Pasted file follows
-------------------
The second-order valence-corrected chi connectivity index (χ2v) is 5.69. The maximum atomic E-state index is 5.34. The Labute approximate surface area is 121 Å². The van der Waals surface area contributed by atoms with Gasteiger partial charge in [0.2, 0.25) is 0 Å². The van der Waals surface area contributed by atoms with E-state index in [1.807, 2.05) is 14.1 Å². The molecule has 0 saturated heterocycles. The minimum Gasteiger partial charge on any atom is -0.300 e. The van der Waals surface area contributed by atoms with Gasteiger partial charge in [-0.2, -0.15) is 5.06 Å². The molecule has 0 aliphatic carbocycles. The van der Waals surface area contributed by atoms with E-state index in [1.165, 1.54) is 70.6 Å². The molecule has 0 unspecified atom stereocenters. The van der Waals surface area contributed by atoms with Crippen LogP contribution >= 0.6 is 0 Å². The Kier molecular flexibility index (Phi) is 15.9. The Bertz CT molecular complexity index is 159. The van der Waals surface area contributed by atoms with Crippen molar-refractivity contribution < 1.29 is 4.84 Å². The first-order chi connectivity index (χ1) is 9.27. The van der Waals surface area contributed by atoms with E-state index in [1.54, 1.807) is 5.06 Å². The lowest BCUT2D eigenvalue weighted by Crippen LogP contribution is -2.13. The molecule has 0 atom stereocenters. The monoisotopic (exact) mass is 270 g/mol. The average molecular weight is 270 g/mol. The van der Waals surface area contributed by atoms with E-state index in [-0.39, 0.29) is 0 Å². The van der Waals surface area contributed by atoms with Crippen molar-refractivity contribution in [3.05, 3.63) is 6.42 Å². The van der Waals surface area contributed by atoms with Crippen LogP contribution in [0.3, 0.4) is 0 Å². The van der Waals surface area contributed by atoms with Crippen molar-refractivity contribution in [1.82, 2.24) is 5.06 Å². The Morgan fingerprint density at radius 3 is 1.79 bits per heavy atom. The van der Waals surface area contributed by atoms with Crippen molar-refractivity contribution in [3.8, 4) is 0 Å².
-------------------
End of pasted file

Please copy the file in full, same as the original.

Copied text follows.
The second-order valence-corrected chi connectivity index (χ2v) is 5.69. The maximum atomic E-state index is 5.34. The Labute approximate surface area is 121 Å². The van der Waals surface area contributed by atoms with Gasteiger partial charge in [0.2, 0.25) is 0 Å². The van der Waals surface area contributed by atoms with E-state index in [1.807, 2.05) is 14.1 Å². The molecule has 0 saturated heterocycles. The minimum Gasteiger partial charge on any atom is -0.300 e. The van der Waals surface area contributed by atoms with Gasteiger partial charge in [-0.2, -0.15) is 5.06 Å². The molecule has 0 aliphatic carbocycles. The van der Waals surface area contributed by atoms with E-state index in [1.165, 1.54) is 70.6 Å². The molecule has 0 unspecified atom stereocenters. The van der Waals surface area contributed by atoms with Crippen LogP contribution >= 0.6 is 0 Å². The Kier molecular flexibility index (Phi) is 15.9. The Bertz CT molecular complexity index is 159. The van der Waals surface area contributed by atoms with Crippen molar-refractivity contribution < 1.29 is 4.84 Å². The first-order chi connectivity index (χ1) is 9.27. The van der Waals surface area contributed by atoms with E-state index in [1.54, 1.807) is 5.06 Å². The lowest BCUT2D eigenvalue weighted by Crippen LogP contribution is -2.13. The molecule has 0 atom stereocenters. The monoisotopic (exact) mass is 270 g/mol. The average molecular weight is 270 g/mol. The van der Waals surface area contributed by atoms with E-state index in [-0.39, 0.29) is 0 Å². The van der Waals surface area contributed by atoms with Crippen molar-refractivity contribution in [3.05, 3.63) is 6.42 Å². The van der Waals surface area contributed by atoms with Crippen LogP contribution in [0.3, 0.4) is 0 Å². The van der Waals surface area contributed by atoms with Crippen molar-refractivity contribution in [1.82, 2.24) is 5.06 Å². The Morgan fingerprint density at radius 3 is 1.79 bits per heavy atom. The van der Waals surface area contributed by atoms with Crippen molar-refractivity contribution in [3.8, 4) is 0 Å².